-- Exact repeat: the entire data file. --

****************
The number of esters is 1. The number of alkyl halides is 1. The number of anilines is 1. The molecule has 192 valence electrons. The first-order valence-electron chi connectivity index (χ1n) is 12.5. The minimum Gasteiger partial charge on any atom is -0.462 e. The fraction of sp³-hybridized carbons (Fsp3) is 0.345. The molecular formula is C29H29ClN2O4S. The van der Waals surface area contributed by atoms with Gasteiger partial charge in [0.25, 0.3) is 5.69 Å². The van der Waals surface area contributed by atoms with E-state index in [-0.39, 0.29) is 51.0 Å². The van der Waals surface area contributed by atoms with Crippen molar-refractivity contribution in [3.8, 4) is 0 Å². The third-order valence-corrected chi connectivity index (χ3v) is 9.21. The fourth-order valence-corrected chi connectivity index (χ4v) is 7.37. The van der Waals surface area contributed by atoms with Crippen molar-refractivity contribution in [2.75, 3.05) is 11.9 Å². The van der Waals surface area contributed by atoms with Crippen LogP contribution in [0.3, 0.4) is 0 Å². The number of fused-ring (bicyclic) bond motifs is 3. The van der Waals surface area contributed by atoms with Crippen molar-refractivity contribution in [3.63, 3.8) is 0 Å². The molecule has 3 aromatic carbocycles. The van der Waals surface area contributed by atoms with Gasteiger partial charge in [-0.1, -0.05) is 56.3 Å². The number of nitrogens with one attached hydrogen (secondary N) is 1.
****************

The number of esters is 1. The number of alkyl halides is 1. The number of anilines is 1. The molecule has 192 valence electrons. The first-order valence-electron chi connectivity index (χ1n) is 12.5. The minimum Gasteiger partial charge on any atom is -0.462 e. The fraction of sp³-hybridized carbons (Fsp3) is 0.345. The molecular formula is C29H29ClN2O4S. The van der Waals surface area contributed by atoms with Gasteiger partial charge in [0.25, 0.3) is 5.69 Å². The van der Waals surface area contributed by atoms with E-state index in [-0.39, 0.29) is 51.0 Å². The van der Waals surface area contributed by atoms with Crippen molar-refractivity contribution in [3.8, 4) is 0 Å². The third-order valence-corrected chi connectivity index (χ3v) is 9.21. The fourth-order valence-corrected chi connectivity index (χ4v) is 7.37. The van der Waals surface area contributed by atoms with Crippen molar-refractivity contribution in [2.75, 3.05) is 11.9 Å². The van der Waals surface area contributed by atoms with Crippen LogP contribution in [0.3, 0.4) is 0 Å². The number of fused-ring (bicyclic) bond motifs is 3. The van der Waals surface area contributed by atoms with Crippen molar-refractivity contribution in [3.63, 3.8) is 0 Å². The molecule has 3 aromatic carbocycles. The van der Waals surface area contributed by atoms with Gasteiger partial charge in [-0.1, -0.05) is 56.3 Å². The number of nitrogens with one attached hydrogen (secondary N) is 1.